Land systems

Land systems: an Australian 'invention'
Botanical history
Mulga-Eucalypt line

The Mulga-Eucalypt line

Charles Darwin Reserve lies across a junction of major landforms, ecosystems and climates, known as the Mulga-Eucalypt Line. This is where the south-west meets the desert and the characteristic species of each intermingle, providing a rich biological frontier.

The Mulga-Eucalypt line can be drawn as a line on a map: it is a real phenomenon on the ground. It is possible to see the change from dense shrublands on yellow sandplain and York gum woodlands on red loamy soils, to the stony red earths with their covering of open acacia shrubland as one moves into the north-eastern end of Charles Darwin Reserve, from Seven Mile Well to Christmas Bore.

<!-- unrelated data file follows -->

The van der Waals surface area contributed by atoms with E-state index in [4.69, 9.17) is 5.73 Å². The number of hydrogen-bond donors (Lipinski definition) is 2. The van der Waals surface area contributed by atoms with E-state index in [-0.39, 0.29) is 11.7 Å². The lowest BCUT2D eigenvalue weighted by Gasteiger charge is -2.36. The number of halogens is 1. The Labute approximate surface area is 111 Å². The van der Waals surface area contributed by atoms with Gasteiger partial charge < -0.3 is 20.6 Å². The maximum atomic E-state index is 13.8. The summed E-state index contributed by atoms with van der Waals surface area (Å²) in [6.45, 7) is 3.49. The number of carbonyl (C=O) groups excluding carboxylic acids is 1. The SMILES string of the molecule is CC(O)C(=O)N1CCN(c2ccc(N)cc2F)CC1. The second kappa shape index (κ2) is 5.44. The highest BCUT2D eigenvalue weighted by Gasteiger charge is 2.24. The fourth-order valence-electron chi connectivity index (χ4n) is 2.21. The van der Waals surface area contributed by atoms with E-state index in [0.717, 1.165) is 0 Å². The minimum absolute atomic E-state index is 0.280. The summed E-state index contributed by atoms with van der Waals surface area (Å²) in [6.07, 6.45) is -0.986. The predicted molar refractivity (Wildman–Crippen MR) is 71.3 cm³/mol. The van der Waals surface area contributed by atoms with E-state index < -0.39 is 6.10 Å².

The Mulga-Eucalypt line coincides roughly with the 250mm (10 inch) isohyt. It marks the boundary of the Mediterranean climate of the south-west with its wet winters and dry summers, and the arid zone of the north-east with its erratic rainfall, whether in summer or winter, and long dry spells.

First postulated by the botanist von Mueller in 1883, the concept of the Mulga-Eucalypt line and its mapping has been refined by a succession of eminent geographers and botanists including Woodward, Diels, Clarke, Gardner, Burbidge and Beard, culminating in the currently accepted maps of the Biological Regions of Australia.